A few weeks ago Sitra published the Data Ecosystem Handbook. Since the great discussion in the launch event, many of us have continued the discussion on LinkedIn inspired by the Data Ecosystems Part 1 blogpost that looks into the foundation of any ecosystem: Purpose and objectives. To have them in place, there typically is an incubation period during which the partners discover a problem, discuss and build joint understanding of it. During those discussions, the emerging ecosystem often moves from ambiguous collaboration to more defined structure. Or sometimes dissolves as the discussions slowly die when the partners interest focuses on other things.

This blogpost takes a closer look at the essential roles and leadership principles needed to establish a successful (data) ecosystem and ensure collaboration and commitment in the long term.

Partner Roles

Typically, ecosystem starts emerging when a group of partners discover a problem that is worthy of solving. In other words, there is an identified customer, someone who owns the problem, and involved partners that have potential gains for solving the problem. In the ecosystem handbook we named the key success factors key organizations, key people and key project. And in fact they do apply in the data ecosystem as well, with the following notes:

  1. Initiator: Every group of partners needs an “initiator” someone who is willing and able to keep asking the right questions and get others onboard.
  2. Orchestrator: Once the ecosystem partners have agreed upon the purpose and objectives and started collaborating, there is typically need for an orchestrator. As partners may have conflicting interests, orchestrator is a key role for building trust and mediating potential conflict. That of course in addition to keeping the ecosystem going.
  3. Data operator: As the ecocystem partners are either data producers or data users – or in some cases both, it is important to agree upon the data operator role. Like orchestrator, the data operator can be from within the ecosystem or a neutral external party. Often, when it comes to integrating data – new capabilities are needed, and hence, it might be easier to build the data ecosystem with an external data operator with proven capabilities.

Leadership: Fact -based, fair and transparent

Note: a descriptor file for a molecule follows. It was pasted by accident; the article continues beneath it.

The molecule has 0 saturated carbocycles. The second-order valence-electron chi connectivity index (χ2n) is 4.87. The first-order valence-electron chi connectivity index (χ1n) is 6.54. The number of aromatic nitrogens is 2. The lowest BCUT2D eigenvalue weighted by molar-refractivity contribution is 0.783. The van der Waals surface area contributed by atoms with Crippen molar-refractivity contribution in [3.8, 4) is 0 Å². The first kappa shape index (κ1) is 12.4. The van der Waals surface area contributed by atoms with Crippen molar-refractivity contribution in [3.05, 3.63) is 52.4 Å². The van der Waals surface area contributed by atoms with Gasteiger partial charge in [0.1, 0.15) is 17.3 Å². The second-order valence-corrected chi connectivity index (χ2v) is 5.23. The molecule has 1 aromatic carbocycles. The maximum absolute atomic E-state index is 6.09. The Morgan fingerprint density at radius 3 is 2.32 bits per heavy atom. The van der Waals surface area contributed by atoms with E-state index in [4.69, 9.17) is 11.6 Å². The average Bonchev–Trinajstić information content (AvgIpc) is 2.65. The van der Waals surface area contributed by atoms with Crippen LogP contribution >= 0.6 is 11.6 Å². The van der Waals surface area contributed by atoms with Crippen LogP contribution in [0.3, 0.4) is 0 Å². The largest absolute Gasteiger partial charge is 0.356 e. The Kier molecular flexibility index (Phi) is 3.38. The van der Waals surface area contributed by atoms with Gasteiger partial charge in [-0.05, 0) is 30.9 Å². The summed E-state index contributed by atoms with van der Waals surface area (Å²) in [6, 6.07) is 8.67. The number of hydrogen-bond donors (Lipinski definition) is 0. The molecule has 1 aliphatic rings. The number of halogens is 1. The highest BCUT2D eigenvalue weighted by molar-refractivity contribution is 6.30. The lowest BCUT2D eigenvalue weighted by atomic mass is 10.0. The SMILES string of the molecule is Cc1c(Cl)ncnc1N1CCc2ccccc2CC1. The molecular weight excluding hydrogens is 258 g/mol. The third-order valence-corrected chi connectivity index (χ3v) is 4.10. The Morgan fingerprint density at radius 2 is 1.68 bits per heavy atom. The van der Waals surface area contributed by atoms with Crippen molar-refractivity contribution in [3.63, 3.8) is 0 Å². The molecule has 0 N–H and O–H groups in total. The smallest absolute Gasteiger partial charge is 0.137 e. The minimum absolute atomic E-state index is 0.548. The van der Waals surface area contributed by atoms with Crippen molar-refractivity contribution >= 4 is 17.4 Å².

Getting started with collaboration is easy. But keeping the collaboration going is more difficult. This is because, the steps needed to discover a problem that is worthy of solving, having the key organizations and people and formulated purpose and objectives (i.e. the key project) take time. This is in our view, because many organizations are very keen to build data driven businesses as long as they own the data. However, to solve meaningful problems, owning all the data needed to solve complex and systemic problems is rarely possible.

So what’s the problem? Looking into the McKinsey’s collaboration barometer, there are a few things worthy of mentioning: Raising management capabilities and insight is one of them. But how to? To overcome fears related to sharing business critical data with potential competition, business model understanding and impact simulation are needed. Overcoming these fears can be done by supporting the “initiator” with fact -based business model understanding. Sounds simple? Yes. However, in real life it is often anything but.

While we may not have all the answers, there are a few best practices that are worthy of looking into. Firstly, business model definition to identify the roles of different partners and the data that is needed to develop new solutions. Secondly, simulating the business model to understand business potential for all partners. And thirdly, speeding up the development by ensuring that the orchestrator role and data operator role are identified and filled when needed and establishing the ecosystem operating model for ensuring fair and transparent leadership.

If you want to know more about the best practices, please contact us!